A specialty running store will watch you run, either on a treadmill or outside, analyze your gait, and recommend a shoe based on your running style and foot. While running shoes can be expensive, I urge you to spend the money and buy a good pair. It is well worth the cost and may prevent injury. When starting out, good shoes are the only expense I recommend you invest in. Later down the road, once you become obsessed like me, you can buy other running items.
2. Listen To Your Body
Listening to your body is important not only for running but any form of exercise. If you experience pain and it becomes worse while you are running, stop. There will be some aches and pains which are normal when you begin running. But a medical professional should evaluate aches and pains which do not go away.
When I started running, I became obsessed with learning everything I could. I learned about form, shoes, gadgets, training plans and anything to do with running. (I still do this).
The problem is I didn’t listen to my body. During my runs, I would concentrate on how my feet landed or how my arms were moving. I worried about pace and how far I was going.
This led to my many injuries. Knee problems, shin splints, IT band issues, you name it; I had it. I tried to change my form based on what I read instead of just running and using my natural form. Once I realized this, my runs became better, and the injuries went away.
While form is important, don’t obsess over trying to run like the pros at first. Your body has a natural gait which you should follow when you are just starting out.
After you become more comfortable, I highly recommend this book for form and running.
3. Allow Yourself To Be A Beginner
Allowing yourself to be a beginner is as important as the other two. Everyone who runs was once a beginner. People don’t start running 10 miles or break speed records. The process will take time and there will be setbacks and injuries.
Regardless of what happens, do not get down on yourself. You can’t give up because there are others out there who are faster or thinner or stronger. Focus on what you can or will do, not on what you aren’t able to do.
Runners come in all types. Fast and slow runners, runners of every body type and runners of every age. There will always be people who have run their whole lives and will finish faster than you.
But you are not competing with them, you are competing with yourself. You are competing against your best time or your body. Allow yourself to be slow, to struggle, to hurt. It’s part of the process of being a runner.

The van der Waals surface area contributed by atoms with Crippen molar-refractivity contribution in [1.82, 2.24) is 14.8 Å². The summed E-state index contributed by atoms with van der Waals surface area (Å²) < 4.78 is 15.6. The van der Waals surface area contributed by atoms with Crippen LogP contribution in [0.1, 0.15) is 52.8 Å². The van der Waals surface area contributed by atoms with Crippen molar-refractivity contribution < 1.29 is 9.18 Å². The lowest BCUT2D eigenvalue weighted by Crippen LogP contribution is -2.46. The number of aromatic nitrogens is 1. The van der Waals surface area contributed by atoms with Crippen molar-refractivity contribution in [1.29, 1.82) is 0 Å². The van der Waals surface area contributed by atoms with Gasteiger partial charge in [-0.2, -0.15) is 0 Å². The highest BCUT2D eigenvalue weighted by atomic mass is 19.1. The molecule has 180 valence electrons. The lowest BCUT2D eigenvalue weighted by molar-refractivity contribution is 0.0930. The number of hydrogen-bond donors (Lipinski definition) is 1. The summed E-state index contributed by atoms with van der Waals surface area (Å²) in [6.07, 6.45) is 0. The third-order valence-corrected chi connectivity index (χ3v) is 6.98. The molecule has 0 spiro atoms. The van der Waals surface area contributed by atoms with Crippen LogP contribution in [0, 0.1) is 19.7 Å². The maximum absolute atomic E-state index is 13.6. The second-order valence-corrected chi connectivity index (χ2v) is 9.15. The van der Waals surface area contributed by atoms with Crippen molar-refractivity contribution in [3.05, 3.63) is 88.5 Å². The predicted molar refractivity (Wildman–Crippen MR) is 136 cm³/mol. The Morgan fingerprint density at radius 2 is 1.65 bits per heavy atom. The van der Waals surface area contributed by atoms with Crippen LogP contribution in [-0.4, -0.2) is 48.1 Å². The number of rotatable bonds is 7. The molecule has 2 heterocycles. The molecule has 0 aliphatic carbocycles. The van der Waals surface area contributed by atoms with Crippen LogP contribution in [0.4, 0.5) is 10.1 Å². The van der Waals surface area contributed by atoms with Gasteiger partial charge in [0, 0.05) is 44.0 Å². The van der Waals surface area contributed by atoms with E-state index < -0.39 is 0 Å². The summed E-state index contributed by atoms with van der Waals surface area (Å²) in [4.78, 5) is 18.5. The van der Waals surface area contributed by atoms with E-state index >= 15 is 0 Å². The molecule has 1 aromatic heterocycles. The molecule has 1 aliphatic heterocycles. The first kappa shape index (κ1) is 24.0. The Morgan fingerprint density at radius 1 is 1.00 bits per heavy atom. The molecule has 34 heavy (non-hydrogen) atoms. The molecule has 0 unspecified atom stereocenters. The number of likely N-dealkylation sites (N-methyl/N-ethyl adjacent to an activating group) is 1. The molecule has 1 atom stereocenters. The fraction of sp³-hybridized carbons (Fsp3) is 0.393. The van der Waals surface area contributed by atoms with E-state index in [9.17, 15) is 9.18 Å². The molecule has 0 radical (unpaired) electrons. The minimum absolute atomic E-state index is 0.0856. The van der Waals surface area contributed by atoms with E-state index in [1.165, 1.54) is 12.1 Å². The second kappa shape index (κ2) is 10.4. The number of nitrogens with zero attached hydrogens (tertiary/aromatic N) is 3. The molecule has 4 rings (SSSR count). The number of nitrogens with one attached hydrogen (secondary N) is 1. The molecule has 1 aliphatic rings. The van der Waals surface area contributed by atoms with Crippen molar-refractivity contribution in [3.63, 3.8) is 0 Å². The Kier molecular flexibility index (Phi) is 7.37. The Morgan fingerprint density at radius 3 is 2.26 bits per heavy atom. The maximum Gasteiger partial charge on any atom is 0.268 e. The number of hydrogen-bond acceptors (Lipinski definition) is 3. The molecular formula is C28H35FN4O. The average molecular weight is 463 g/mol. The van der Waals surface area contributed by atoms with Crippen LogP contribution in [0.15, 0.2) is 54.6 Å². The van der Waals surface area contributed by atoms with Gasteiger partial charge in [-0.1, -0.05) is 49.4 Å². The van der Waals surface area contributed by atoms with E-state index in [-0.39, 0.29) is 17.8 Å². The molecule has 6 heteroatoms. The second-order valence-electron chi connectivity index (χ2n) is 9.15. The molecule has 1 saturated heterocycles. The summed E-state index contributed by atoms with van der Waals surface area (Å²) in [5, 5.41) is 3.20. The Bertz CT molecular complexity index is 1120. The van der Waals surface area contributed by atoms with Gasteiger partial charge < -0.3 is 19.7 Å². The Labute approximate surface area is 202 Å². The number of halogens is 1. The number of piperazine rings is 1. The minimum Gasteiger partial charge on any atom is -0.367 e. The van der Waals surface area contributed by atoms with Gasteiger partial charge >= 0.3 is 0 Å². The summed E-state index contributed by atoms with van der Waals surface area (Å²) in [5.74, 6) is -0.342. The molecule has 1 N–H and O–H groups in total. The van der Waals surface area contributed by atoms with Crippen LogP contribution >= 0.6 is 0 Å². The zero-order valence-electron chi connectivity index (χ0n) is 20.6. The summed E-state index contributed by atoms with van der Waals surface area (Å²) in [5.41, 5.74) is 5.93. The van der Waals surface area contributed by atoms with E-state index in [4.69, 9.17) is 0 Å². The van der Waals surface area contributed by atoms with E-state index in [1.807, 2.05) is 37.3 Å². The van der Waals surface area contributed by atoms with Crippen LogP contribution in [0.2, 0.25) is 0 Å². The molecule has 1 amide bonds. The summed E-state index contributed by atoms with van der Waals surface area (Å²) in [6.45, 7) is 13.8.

There are many apps available for runners, both new and experienced.
One tool I used to start my running journey was C25K (Couch to 5k). This app takes you from your non-active lifestyle to running a 5k (3.1 miles) in 9 weeks. The program slowly builds up your stamina and legs through a run-walk system. At the end of the program, you can (hopefully) run a 5k. It is perfect for the new runner.
Another app I use regularly is the Nike+ Run Club app. This app tracks your runs via distance, pace, mile splits and keeps a total of all runs completed.
There is also a personalized coaching feature that can help you train for the most common distance races including a 5k, 10k, half-marathon and marathon. It also has a social aspect where you can invite your friends to compare runs and help motivate you. I use this app to keep track of my runs along with Garmin Connect and my Garmin Forerunner 235.
After you establish a good running base, I recommend you sign up for a local race in your area. Not only will this give you a goal to shoot for, but they are also fun. The camaraderie of runners is like nothing I have ever experienced.
Even though I am an introvert (sometimes on the extreme side) and am not a big fan of crowds, the experience of every race I’ve competed in was fantastic.
If you can find a friend to run the race with you, even better. If not, there are plenty of friendly people who are also new runners, have been in the same situation as you, and will urge you to do your best.
All you have to do is start!
Originally published at jefftherunner.com on October 24, 2018.